In a recent essay on 1990s nostalgia in the New York Times, Carl Wilson wrote:
If my generation had anything in common as a group (aside from AIDS-phobia: quoth Coolio, “ ‘A mind is a terrible thing to waste,’ that was the slogan/But now it’s ’95 and it’s ‘Don’t forget the Trojan’ ”), I would say we were marked by two traits: our dislike of nostalgia and our irritation whenever our barely formed narratives were appropriated and marketed back at us. So it brings on something of an identity crisis to see Gen X’s formative years become part of the cycle of retro revivalism. How does an anti-nostalgic generation deal with the human reflex to sentimentalize its youth?
At first I shut my eyes to the slow reappearance of jean jackets, floral-print dresses, lace shirts and platform wedges. And I could dismiss as temporary flukes the recent reunions of foundational “indie” (then “alternative”) bands like Hole, Pavement and My Bloody Valentine. But denial waves a white flag when the list of acts touring this summer includes Third Eye Blind, Limp Bizkit, Alice in Chains, Faith No More and the Stone Temple Pilots — Lollapalooza gone county fair — not to mention the Backstreet Boys and New Kids on the Block, now merged into a supergroup, “NKOTBSB.” Meanwhile MTV is exhuming “Beavis and Butt-head” and “Pop-Up Video,” while Nickelodeon is offering a 1990s-themed block of late-night programming with old shows like “The Adventures of Pete & Pete,” presumably to help herbally sautéed 20-somethings regress in giggly reminiscence.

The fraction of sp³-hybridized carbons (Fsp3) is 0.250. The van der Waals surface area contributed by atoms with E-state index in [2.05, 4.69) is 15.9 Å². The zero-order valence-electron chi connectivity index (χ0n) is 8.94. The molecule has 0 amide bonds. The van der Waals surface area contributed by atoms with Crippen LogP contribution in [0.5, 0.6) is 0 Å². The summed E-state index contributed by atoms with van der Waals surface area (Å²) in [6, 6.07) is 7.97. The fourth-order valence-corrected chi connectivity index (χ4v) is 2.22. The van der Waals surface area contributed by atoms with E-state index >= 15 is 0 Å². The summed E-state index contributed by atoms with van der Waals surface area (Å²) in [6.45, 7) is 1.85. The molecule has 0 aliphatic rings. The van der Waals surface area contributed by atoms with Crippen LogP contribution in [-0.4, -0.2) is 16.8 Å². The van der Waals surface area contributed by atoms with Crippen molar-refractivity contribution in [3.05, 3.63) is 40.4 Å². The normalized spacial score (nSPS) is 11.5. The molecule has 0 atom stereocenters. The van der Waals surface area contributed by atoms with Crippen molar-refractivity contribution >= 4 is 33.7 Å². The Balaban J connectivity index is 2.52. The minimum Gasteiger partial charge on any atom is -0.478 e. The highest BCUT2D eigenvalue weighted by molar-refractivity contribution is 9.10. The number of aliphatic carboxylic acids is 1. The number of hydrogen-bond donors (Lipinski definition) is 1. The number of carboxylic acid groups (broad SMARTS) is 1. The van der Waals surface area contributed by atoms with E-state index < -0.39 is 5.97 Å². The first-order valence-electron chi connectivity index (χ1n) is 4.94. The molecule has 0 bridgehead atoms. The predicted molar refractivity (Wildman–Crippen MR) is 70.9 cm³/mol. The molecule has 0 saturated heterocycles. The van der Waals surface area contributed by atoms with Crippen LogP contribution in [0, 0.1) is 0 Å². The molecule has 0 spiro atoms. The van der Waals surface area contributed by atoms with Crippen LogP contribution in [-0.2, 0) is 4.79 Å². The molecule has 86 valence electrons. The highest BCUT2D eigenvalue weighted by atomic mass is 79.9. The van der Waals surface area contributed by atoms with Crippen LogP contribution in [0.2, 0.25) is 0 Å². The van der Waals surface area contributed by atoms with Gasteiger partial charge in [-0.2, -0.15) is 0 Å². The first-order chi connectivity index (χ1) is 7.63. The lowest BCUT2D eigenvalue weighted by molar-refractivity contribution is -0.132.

Many people’s first reaction is to cry “too soon!” — a hopeless protest against the brute fact that we are now, 20 years later, as far in time from Nirvana as the grunge bands were from their retro inspirations like Black Sabbath. The fact that this feels like an eye blink only testifies to how the brain’s internal clock gums up with age, so that whole years now generate fewer novel memories than once might have been sparked by a single sweaty night in a mosh pit. Remember: Most kids who entered college this year weren’t even born when grunge broke. If it’s too soon, you’re too old.
Now enjoy the piece of 1990s nostalgia in the form of a supercut from Everything Is Terrible embedded at the top of the page, will you?